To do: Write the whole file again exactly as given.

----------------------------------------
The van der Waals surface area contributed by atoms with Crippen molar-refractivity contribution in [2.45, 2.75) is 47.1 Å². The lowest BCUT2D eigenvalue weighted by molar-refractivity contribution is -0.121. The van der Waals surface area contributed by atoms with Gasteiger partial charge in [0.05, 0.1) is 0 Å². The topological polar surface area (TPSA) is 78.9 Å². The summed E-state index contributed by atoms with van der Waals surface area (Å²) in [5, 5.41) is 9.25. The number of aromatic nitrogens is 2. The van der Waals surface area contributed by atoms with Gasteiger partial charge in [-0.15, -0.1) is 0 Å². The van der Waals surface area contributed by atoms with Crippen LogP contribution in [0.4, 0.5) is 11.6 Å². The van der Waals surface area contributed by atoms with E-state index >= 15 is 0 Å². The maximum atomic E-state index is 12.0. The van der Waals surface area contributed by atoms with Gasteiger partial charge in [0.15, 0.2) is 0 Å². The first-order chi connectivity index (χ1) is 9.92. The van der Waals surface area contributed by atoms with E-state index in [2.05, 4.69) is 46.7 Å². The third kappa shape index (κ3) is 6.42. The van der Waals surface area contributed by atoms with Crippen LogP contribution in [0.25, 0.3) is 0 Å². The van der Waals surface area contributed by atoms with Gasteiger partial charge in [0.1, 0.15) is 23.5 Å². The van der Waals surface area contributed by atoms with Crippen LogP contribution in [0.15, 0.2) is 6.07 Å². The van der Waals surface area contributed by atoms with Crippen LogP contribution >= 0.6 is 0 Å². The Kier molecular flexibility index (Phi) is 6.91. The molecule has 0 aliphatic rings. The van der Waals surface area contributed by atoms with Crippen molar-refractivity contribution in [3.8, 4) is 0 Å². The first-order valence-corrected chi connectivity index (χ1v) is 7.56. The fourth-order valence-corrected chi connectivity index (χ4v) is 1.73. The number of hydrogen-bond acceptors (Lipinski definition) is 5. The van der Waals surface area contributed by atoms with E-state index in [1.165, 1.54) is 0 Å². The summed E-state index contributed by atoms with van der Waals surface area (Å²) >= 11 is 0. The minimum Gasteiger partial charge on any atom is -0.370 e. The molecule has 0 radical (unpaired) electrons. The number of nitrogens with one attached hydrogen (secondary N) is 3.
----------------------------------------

The van der Waals surface area contributed by atoms with Crippen molar-refractivity contribution in [2.45, 2.75) is 47.1 Å². The lowest BCUT2D eigenvalue weighted by molar-refractivity contribution is -0.121. The van der Waals surface area contributed by atoms with Gasteiger partial charge in [0.05, 0.1) is 0 Å². The topological polar surface area (TPSA) is 78.9 Å². The summed E-state index contributed by atoms with van der Waals surface area (Å²) in [5, 5.41) is 9.25. The number of aromatic nitrogens is 2. The van der Waals surface area contributed by atoms with Gasteiger partial charge in [-0.15, -0.1) is 0 Å². The van der Waals surface area contributed by atoms with Crippen LogP contribution in [0.4, 0.5) is 11.6 Å². The van der Waals surface area contributed by atoms with E-state index >= 15 is 0 Å². The maximum atomic E-state index is 12.0. The van der Waals surface area contributed by atoms with Gasteiger partial charge in [0.15, 0.2) is 0 Å². The first-order chi connectivity index (χ1) is 9.92. The van der Waals surface area contributed by atoms with E-state index in [2.05, 4.69) is 46.7 Å². The third kappa shape index (κ3) is 6.42. The van der Waals surface area contributed by atoms with Crippen LogP contribution in [0.25, 0.3) is 0 Å². The van der Waals surface area contributed by atoms with Gasteiger partial charge in [0.1, 0.15) is 23.5 Å². The van der Waals surface area contributed by atoms with Crippen LogP contribution in [0.15, 0.2) is 6.07 Å². The van der Waals surface area contributed by atoms with Crippen LogP contribution >= 0.6 is 0 Å². The Kier molecular flexibility index (Phi) is 6.91. The molecule has 0 aliphatic rings. The van der Waals surface area contributed by atoms with Crippen molar-refractivity contribution in [3.8, 4) is 0 Å². The first-order valence-corrected chi connectivity index (χ1v) is 7.56. The fourth-order valence-corrected chi connectivity index (χ4v) is 1.73. The number of hydrogen-bond acceptors (Lipinski definition) is 5. The van der Waals surface area contributed by atoms with E-state index in [1.165, 1.54) is 0 Å². The summed E-state index contributed by atoms with van der Waals surface area (Å²) >= 11 is 0. The minimum Gasteiger partial charge on any atom is -0.370 e. The molecule has 0 radical (unpaired) electrons. The number of nitrogens with one attached hydrogen (secondary N) is 3.